It’s Friday evening and the bhajan singers are arriving at the home of Vikas and Nisha Padhye. Women in flowing Indian dresses with colorful sashes and scarves. A few men in what westerners like to call Nehru shirts or jackets, but most are all-American in jeans or khakis, T-shirts or plaids.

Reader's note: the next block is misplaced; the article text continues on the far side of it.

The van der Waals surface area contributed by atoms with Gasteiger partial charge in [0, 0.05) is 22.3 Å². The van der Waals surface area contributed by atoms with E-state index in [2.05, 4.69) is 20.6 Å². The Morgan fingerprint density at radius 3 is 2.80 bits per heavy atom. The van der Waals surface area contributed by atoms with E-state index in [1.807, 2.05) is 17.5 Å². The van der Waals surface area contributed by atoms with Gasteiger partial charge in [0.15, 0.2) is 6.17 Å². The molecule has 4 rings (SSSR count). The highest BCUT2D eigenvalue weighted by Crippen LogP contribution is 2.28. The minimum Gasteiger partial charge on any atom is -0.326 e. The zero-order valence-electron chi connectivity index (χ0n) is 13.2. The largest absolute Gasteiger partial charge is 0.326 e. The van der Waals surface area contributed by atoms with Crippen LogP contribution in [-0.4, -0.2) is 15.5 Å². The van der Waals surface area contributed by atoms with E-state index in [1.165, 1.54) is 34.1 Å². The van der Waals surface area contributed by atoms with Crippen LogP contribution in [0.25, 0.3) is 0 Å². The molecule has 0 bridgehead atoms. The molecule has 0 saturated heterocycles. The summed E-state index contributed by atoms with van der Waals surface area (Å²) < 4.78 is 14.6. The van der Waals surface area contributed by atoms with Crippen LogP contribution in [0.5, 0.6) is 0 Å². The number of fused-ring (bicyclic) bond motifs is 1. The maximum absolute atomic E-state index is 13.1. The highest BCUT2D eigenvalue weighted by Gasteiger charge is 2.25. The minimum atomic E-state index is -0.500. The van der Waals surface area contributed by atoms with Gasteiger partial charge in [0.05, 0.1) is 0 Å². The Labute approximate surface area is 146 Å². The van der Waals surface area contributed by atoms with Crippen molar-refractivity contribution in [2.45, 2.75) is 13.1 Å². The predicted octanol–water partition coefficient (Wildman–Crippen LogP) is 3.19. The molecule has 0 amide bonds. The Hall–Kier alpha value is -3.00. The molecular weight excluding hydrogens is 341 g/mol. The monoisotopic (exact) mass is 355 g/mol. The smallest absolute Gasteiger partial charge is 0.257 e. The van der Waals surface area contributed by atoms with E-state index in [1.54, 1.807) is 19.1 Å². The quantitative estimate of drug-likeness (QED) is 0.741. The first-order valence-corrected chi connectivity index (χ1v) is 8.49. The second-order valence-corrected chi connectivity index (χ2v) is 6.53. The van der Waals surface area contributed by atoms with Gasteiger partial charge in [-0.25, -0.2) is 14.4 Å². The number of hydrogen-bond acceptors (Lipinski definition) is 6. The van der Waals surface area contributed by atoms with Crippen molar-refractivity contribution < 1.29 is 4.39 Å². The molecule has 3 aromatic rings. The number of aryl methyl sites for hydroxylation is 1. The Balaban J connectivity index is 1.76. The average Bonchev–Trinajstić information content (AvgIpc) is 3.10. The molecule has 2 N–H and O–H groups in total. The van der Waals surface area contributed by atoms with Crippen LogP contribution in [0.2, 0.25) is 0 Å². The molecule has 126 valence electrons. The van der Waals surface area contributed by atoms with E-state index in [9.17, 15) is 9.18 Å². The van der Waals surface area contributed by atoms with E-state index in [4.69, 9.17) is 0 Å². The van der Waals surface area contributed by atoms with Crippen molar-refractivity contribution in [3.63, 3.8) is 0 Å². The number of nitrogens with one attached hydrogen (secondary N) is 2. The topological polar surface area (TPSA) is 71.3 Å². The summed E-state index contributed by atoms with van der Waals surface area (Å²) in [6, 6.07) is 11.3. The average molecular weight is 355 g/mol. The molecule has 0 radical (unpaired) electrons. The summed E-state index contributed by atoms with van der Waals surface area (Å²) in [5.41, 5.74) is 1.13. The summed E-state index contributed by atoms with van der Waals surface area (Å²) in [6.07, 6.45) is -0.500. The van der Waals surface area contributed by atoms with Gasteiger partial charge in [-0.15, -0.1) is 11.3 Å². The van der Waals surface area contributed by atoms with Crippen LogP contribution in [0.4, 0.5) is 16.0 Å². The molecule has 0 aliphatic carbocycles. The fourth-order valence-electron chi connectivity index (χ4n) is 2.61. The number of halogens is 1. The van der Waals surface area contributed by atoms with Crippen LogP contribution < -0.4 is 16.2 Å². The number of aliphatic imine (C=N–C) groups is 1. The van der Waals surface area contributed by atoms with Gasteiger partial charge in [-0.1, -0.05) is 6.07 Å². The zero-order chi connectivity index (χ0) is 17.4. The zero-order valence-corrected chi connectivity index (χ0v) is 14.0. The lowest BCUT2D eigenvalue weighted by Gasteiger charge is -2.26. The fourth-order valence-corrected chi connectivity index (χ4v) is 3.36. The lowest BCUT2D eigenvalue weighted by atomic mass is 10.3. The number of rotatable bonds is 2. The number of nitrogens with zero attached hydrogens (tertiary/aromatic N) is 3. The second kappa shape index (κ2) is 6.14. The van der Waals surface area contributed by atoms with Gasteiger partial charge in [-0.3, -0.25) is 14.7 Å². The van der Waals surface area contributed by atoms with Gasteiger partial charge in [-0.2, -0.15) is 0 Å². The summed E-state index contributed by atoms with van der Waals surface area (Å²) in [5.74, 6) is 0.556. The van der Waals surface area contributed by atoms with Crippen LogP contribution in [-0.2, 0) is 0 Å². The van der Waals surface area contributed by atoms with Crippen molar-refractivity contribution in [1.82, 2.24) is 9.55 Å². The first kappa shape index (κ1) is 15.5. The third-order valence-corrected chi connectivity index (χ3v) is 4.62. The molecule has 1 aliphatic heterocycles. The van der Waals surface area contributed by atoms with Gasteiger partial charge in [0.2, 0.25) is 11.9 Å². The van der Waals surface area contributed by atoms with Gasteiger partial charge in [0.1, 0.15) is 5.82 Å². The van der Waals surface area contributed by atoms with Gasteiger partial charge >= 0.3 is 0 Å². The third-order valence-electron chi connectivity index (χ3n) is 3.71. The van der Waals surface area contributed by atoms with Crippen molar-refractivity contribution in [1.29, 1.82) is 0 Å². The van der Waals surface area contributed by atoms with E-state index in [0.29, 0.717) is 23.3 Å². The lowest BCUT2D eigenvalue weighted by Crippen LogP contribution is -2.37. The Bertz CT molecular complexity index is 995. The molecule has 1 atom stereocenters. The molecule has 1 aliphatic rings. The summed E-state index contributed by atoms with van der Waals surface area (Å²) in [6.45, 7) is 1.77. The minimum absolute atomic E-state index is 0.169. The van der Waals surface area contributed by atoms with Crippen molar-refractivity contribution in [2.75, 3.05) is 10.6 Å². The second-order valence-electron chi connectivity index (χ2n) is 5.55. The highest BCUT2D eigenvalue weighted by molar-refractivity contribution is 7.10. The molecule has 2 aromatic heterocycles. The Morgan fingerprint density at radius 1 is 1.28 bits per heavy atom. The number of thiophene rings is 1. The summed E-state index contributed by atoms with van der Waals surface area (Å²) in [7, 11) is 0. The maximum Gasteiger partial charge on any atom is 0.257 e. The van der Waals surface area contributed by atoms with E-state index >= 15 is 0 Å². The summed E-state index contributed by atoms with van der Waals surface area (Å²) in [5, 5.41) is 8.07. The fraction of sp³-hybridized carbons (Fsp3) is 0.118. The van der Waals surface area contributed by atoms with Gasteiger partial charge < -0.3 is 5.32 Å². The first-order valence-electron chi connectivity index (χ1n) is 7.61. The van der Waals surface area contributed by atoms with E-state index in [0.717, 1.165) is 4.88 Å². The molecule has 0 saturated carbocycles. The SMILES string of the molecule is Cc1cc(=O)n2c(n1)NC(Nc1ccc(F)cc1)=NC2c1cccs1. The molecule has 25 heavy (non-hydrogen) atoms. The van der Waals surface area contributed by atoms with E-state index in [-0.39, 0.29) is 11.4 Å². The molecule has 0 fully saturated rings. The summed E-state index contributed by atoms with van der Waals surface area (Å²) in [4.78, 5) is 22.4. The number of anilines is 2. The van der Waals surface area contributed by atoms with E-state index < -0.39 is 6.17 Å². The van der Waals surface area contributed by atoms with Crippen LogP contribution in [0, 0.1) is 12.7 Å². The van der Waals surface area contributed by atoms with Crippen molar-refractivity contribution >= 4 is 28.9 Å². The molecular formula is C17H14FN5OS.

They leave their shoes at the door — within an hour some 60 shoes are stacked there — and gather in the basement recreation room. They sit cross-legged or on their knees before an altar adorned with pictures of Hindu deities. The evening begins with slow intonations of the sacred word AUM, followed by a half hour of unison chanting of ancient Hindu prayers.